Cadence Weapon

Cadence Weapon (CP Images)

Cadence Weapon, whose new album, Hope In Dirt City, is short-listed for the 2012 Polaris Music Prize (to be announced Sept. 24), spent two years from 2009 as Edmonton's Poet Laureate incorporating poetry into official and informal city activities.

It came on the heels of the hip hop artist's second album, 2008's Afterparty Babies, and his first Polaris nomination in 2006 for his official debut full-length, 2005's Breaking Kayfabe.

The government-bestowed honour didn't make him step up his game poetically because of the high expectations that came with receiving such a title, but rather the occasional jab.

"It was more like once I became poet laureate, people started taking my words a lot more seriously and, as result, they went through all my own albums and were like, 'Oh this isn't poetry; this isn't poetry; this sucks,'" recounts Cadence Weapon, whose real name is Rollie Pemberton. "It made me a little more self-conscious about making sure everything I write is at least thoughtful in some way.

"But, as I've said before, I'm a rapper. I feel like I'm part of the pop music tradition and within that world, I'm not going to try to write a book on tape. It's pop music. So I don't want it to be totally impenetrable lyrically. I want something that's easy to yell back at me."

Pemberton is also known for his creative, out-of-the-box beats, but took a different approach to get there for Hope In Dirt City. He created the beats himself on computer, then took the songs to live musicians -- Jered Stuffco (DVAS) on keyboards, Ian Koiter (Shad) on bass and string arrangements, Eric Lightfoot on drums and percussion, Paul Prince (The Cansecos) on guitar; and Brett Miles (Magilla Funk Conduit) on saxophone) -- recorded them, and then sampled the results.

"You listen to my previous albums and they are based on manipulating sound pretty extremely and they [the musicians] are people that I knew so they know what they were signing up for," says Pemberton. "I don't think anyone went away from the recording process thinking I totally mangled their work. At least I hope not [laughs]."

Pemberton grew up surrounded by music. His dad was a deejay, who spun funk, rap and electro. His uncle, Bret Miles, of funk band Magilla Funk Conduit, was a major influence who would let him join in shows when he was still underage. Before settling on Cadence Weapon, he had a few other MC names. His first, in grade 7, was Payroll, a play on Rollie; next came Antagonist, which he shortened to Antagon. But it wasn't until he started spitting "cadence is my weapon" in his songs that he adopted the truncated version for his rap moniker.

He began putting out original tracks when he was still a teenager, releasing a couple of hundred copies of The Black Protagonist EP a decade ago and then Cadence Weapon Is The Black Hand in 2005. He put out his first official album, Breaking Kayfabe, via Upper Class, which garnered positive reviews in Canada, the U.S. and over in the U.K.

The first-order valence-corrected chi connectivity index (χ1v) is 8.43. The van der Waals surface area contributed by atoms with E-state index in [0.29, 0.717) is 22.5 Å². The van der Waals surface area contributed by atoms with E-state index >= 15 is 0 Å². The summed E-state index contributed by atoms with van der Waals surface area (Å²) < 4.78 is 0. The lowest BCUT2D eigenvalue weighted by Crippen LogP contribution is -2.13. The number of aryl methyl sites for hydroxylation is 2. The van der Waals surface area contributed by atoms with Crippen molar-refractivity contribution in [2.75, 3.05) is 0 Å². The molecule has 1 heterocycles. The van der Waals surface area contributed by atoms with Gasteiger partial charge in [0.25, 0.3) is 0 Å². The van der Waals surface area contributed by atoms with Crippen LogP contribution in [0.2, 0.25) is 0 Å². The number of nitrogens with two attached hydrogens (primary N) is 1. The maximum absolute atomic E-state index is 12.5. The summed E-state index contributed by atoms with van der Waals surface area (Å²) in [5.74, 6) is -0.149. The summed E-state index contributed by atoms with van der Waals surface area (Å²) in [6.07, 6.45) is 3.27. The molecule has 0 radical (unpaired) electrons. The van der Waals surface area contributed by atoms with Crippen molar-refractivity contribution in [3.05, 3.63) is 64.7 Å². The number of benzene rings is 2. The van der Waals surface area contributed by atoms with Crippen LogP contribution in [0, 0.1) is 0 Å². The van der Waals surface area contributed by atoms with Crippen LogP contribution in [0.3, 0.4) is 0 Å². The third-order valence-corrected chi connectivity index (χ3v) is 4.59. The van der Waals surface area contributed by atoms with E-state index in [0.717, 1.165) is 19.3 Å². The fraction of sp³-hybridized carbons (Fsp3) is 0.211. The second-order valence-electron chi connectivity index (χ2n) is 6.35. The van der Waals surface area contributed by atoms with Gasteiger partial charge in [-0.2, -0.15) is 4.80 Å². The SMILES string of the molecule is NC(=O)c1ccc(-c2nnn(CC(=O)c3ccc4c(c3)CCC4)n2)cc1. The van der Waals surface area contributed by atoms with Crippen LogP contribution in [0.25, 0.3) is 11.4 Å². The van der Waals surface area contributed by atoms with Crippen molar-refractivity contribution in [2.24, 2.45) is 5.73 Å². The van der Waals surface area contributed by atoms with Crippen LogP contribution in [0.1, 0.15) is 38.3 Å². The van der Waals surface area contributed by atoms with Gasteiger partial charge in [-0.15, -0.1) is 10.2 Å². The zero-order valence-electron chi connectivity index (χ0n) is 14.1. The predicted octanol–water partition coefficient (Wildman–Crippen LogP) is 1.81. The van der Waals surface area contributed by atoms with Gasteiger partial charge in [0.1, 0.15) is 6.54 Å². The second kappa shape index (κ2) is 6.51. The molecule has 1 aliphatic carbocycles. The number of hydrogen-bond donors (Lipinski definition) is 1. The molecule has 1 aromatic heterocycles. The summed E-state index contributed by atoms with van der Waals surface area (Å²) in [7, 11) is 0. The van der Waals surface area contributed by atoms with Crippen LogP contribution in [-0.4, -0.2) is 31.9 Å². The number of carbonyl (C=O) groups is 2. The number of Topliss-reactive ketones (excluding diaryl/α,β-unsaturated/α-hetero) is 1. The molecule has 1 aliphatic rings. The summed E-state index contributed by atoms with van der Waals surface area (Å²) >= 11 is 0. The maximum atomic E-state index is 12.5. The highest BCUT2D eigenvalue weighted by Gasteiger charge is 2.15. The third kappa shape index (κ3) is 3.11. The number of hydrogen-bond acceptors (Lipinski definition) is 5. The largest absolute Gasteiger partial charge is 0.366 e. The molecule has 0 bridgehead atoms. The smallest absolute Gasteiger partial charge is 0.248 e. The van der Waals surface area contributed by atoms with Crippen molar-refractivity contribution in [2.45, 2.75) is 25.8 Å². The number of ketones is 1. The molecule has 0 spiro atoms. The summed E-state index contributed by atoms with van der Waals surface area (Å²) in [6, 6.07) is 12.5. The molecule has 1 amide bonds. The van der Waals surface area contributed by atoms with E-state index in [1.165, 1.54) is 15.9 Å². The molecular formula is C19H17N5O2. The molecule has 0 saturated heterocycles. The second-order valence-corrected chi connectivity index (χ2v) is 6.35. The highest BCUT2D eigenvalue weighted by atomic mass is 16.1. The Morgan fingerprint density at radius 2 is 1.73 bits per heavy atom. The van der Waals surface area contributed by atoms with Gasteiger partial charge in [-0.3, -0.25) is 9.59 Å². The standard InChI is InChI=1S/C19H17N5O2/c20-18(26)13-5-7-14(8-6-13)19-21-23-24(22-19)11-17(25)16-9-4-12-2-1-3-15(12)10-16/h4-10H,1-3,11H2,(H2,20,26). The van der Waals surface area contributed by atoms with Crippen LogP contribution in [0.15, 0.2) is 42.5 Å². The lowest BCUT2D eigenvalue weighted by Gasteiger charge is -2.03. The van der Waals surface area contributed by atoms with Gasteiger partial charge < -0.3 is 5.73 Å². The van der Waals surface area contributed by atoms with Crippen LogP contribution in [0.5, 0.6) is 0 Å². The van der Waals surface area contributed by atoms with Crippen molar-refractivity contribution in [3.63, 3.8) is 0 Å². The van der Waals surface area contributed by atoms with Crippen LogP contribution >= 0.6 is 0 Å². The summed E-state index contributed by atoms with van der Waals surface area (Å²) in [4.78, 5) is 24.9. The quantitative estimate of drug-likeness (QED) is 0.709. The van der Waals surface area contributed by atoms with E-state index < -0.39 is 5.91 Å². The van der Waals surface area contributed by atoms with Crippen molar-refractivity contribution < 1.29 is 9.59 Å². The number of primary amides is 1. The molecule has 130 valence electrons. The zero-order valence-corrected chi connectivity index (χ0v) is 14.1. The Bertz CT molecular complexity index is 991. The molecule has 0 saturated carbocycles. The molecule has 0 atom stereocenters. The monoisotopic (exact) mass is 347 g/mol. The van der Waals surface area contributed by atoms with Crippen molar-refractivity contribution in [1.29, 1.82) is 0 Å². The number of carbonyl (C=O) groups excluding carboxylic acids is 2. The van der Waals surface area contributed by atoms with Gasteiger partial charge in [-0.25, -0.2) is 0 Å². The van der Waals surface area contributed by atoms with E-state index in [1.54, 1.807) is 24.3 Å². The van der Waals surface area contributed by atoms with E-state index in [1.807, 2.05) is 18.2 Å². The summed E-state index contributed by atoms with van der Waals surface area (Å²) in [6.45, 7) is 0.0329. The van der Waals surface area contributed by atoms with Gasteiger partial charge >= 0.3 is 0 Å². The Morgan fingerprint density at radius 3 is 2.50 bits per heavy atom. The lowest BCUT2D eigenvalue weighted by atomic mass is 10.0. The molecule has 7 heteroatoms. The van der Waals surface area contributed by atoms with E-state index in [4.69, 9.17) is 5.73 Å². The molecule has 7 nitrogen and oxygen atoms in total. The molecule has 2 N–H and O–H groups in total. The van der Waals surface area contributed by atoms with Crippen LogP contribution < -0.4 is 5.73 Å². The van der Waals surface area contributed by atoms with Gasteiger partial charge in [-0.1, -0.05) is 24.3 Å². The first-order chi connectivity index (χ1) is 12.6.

Pemberton has said before that while he approaches every beat differently, lyrically, "I am trying to frame my words." He still feels that is true.

"Ultimately, the way I make music is I usually start with the words. I have lists of just song titles or themes or ideas and I just add onto those individual themes until I collage together a song," he says.

"That's the same with this album, but I found as the process went along -- even though I come off as Poet Laureate of Edmonton and having a very high focus on lyricism and writing -- I feel like this album is my most accessible and most pop-oriented album. As a result, there are songs that are meant cumulatively, not just as a lyrical exercises but just as a whole."

Interestingly, following his fulfillment of the municipal government's Poet Laureate position, Pemberton relocated to Montreal. He went to Toronto off and on at the beginning of 2010 to record Hope In Dirt City, but now Montreal is his new home. He says there is a whole side to the album connected to the city, several songs that naturally evolved from the people he met in the Montreal music scene, particularly the underground DJ circuit.

"I like to DJ these after parties in Montreal and I met a lot of producers and people who make beats," he says. "'Get On Down,' I actually completed that song on my birthday. I was really drunk and the beat is by Doldrums. I invited everybody over after my birthday and played them this weird track that me and my friend Airick [Woodhead, a.k.a. Doldrums] made and I knew it was going to be interesting when the rest of the world could hear it. I think the energy matches up with the circumstances of the recording."

"It's a different vibe," Pemberton says of Montreal. "I would say the number one way of putting it is a sense of friendly competition. I feel like everybody I meet is a musician or in some kind of creative business line or everybody is creating alongside each other. What it feel is a very supportive environment, but you see a band like Braids, they come out with an amazing album and a guy like Sean Savage - all these people making these great records so it's okay step it up. It's good to be in an environment with that."

Did he not get that in Edmonton or had he simply been there so long, the creative well had run dry?

"Well, there was a couple of people, but it feels like they're less bands; there's less people overall and less people in creative [areas], who make music and even less people who make experimental music, like I feel I do. So sometimes it can feel kind of lonely. I feel like Edmonton has a great creative scene," he makes sure to add. "There are a lot of great bands there."